By Ajai Sahni
Nov 19, 2015
The Paris terrorist attacks, which killed at least 129 people, have raised the global threat perception of the Islamic State (Isis) or Daesh, which has claimed responsibility for the attacks, and apprehensions of similar acts on Indian soil. Such fears have been around for over a year and a half, particularly since this group captured the Islamist extremist imagination and world attention by the seizure of Mosul, Iraq, in June 2014, and with atrocities that its own publicity cell documented in detail, slickly packaged, and projected globally through the Internet. The declaration of a ‘Caliphate’ and dramatic territorial gains in Iraq and Syria, with the decimation of a number of competing Islamist terrorist groups operating in the region, contributed to a larger-than-life image of this group — despite its mounting losses and inability to demonstrate its fighting superiority against any determined resistance, including the most recent loss of Sinjar, Iraq.
From an Indian perspective, it is useful to note that a minuscule number of individuals from this country have been sufficiently inspired by these diverse antics to join, or attempt to join, Daesh, and most of these were in the first few months after the fall of Mosul. Such things now appear to be on their way out, though the occasional Daesh flag, poster or scrawl on the wall can be found in fairly dispersed locations across India. Several, presumably internet-addled, young persons have been identified before they were able to impulsively act on their terrorist fantasies, and a fairly sensitive, velvet-glove approach, involving families and local communities, has been adopted for their rehabilitation, and appears to have been quite efficacious. There is no indication that any significant ‘army’ of radicalised Muslim youth, provoked by the Daesh propaganda, is likely to rampage across India in the foreseeable future.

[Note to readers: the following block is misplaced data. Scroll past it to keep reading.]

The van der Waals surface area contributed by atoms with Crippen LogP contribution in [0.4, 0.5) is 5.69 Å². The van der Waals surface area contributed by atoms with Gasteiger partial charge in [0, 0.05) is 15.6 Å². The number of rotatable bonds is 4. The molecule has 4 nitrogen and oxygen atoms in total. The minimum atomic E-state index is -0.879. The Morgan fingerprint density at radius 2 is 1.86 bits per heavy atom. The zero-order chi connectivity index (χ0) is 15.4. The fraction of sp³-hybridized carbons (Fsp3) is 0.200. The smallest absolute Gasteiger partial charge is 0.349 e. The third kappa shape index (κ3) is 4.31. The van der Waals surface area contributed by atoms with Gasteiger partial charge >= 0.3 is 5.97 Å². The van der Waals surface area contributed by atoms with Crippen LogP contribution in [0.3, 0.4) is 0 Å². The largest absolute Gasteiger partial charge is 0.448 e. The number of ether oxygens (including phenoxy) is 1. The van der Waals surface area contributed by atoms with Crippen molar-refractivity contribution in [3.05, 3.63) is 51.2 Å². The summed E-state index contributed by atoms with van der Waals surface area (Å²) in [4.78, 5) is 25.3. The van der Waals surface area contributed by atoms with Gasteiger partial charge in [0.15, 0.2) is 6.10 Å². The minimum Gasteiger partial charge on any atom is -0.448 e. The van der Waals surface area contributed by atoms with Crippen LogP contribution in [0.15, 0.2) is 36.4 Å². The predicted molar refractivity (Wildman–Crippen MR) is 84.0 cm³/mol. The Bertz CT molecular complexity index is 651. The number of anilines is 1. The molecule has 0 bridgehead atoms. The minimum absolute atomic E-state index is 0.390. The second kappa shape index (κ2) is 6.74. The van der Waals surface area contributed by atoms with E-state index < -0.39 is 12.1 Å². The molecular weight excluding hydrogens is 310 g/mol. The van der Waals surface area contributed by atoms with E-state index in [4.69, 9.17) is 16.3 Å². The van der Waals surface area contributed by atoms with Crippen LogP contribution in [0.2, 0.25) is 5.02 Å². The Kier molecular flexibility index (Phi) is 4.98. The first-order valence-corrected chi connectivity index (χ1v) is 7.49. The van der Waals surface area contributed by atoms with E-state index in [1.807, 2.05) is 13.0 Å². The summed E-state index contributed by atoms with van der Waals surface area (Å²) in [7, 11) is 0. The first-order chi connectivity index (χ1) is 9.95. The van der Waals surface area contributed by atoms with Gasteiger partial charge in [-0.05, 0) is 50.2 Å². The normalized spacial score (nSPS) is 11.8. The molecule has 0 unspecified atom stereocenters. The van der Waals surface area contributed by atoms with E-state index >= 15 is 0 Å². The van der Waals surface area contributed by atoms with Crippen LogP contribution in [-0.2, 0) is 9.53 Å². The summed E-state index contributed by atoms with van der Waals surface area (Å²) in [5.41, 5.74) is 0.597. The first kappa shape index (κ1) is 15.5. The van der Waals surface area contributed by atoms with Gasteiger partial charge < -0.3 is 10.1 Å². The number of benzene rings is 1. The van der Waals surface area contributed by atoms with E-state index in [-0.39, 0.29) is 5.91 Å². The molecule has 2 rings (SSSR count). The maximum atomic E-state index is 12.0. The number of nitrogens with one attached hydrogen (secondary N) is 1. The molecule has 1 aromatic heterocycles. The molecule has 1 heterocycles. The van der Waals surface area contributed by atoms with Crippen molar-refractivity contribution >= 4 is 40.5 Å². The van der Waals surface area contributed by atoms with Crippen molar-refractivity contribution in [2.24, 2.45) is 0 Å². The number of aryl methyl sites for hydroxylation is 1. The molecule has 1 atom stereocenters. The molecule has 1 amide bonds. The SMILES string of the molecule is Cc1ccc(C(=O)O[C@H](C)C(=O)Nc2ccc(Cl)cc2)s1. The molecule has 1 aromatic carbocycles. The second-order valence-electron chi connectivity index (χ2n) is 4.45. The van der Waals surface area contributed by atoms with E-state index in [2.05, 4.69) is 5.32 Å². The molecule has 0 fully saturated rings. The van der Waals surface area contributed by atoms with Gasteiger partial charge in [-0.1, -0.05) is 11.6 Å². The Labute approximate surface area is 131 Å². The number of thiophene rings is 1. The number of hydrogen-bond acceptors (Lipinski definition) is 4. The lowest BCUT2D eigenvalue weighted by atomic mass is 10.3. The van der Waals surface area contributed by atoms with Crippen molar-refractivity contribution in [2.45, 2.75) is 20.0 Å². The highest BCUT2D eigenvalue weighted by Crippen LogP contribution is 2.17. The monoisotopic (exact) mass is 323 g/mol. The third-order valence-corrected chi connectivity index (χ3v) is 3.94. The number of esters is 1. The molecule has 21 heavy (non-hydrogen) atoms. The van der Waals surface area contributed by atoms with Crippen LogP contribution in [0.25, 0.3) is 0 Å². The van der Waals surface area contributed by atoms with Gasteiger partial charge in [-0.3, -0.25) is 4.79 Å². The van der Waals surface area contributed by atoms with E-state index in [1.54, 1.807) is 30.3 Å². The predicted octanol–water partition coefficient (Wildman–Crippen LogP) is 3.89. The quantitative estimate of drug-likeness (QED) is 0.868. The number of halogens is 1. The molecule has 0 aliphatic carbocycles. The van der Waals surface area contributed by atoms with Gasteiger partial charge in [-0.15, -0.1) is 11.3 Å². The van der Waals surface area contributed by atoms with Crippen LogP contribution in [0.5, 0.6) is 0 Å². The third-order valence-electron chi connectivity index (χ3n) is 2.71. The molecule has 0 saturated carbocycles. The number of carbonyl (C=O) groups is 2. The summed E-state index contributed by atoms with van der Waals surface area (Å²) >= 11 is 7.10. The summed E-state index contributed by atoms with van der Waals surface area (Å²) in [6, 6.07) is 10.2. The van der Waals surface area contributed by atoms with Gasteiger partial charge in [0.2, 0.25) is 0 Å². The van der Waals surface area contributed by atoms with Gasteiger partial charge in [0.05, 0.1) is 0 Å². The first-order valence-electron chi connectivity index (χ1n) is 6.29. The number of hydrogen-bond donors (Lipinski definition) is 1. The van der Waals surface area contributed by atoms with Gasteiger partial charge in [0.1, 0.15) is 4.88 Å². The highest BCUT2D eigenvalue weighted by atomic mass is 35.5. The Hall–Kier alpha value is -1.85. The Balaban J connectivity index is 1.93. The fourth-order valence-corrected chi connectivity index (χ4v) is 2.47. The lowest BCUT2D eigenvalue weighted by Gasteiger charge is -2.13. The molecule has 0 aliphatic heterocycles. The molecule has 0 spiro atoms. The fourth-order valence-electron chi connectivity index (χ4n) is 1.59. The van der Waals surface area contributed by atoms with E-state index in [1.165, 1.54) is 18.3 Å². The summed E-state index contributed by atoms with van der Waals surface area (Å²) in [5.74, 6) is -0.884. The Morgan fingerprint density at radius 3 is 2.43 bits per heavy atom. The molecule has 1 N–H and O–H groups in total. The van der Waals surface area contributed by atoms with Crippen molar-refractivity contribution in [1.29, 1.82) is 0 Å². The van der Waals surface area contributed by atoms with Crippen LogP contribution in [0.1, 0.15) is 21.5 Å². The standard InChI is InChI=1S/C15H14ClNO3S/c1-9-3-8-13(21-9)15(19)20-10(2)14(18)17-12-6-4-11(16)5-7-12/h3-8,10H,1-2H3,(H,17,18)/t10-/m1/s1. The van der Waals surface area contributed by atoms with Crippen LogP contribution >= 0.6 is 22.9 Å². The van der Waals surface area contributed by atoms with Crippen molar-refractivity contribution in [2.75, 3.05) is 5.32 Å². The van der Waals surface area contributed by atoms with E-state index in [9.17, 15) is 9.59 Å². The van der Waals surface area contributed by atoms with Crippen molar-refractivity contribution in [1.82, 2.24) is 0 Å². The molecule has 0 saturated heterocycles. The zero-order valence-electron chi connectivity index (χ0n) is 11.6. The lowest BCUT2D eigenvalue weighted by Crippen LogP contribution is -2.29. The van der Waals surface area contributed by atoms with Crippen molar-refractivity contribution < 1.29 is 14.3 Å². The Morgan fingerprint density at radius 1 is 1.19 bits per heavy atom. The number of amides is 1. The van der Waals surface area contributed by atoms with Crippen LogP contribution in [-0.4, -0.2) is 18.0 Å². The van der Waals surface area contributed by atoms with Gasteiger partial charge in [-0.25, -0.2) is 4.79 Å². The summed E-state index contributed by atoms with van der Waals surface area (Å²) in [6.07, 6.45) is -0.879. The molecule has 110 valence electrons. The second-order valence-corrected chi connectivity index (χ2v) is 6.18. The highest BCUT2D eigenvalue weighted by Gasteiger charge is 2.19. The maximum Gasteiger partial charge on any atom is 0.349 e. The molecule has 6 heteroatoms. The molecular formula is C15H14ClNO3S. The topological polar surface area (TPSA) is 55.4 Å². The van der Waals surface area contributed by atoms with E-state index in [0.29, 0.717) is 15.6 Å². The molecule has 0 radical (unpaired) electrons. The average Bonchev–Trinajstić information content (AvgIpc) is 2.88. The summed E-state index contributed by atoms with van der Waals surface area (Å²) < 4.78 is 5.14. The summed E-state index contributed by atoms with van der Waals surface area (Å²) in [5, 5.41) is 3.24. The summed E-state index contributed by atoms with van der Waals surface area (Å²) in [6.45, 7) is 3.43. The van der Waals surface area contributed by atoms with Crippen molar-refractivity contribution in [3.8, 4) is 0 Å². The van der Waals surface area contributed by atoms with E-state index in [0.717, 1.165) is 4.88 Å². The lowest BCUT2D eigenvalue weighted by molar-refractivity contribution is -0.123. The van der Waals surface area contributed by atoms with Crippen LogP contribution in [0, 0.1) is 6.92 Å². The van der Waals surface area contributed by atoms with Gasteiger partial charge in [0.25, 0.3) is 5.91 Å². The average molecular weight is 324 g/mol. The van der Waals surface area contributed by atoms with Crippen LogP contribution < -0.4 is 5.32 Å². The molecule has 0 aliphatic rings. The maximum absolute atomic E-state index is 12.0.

It is useful to notice, in this context, that an Islamist terrorist movement, backed by a force immensely more powerful and proximate — the Pakistani state — has been attempting to penetrate India for decades. It has succeeded, in significant measure, in destabilising Kashmir, but has had extremely limited success elsewhere. Further, al-Qaeda, the predecessor organisation that was thought to be leading the global jihad’ before it was upstaged by its own breakaway, Daesh, had been attempting to incite and extend its jihad into India, at least since 1996, with a remarkable lack of success. There is no reason to believe that a distant and culturally dissimilar entity such as Daesh will have an exponentially greater success than these antecedent troublemakers. Crucially, Daesh has created no new capacities, and transferred no new capabilities or resources to South Asia, even where existing terrorist formations have chosen to transfer their allegiance to it. Factions of Tehrik-e-Taliban Pakistan in Pakistan, and of the Taliban in Afghanistan have sworn loyalty to Abu Bakr al Baghdadi, the self-proclaimed ‘Khalifa Ibrahim’, but they continue to do precisely what they were doing before this transfer of fealty.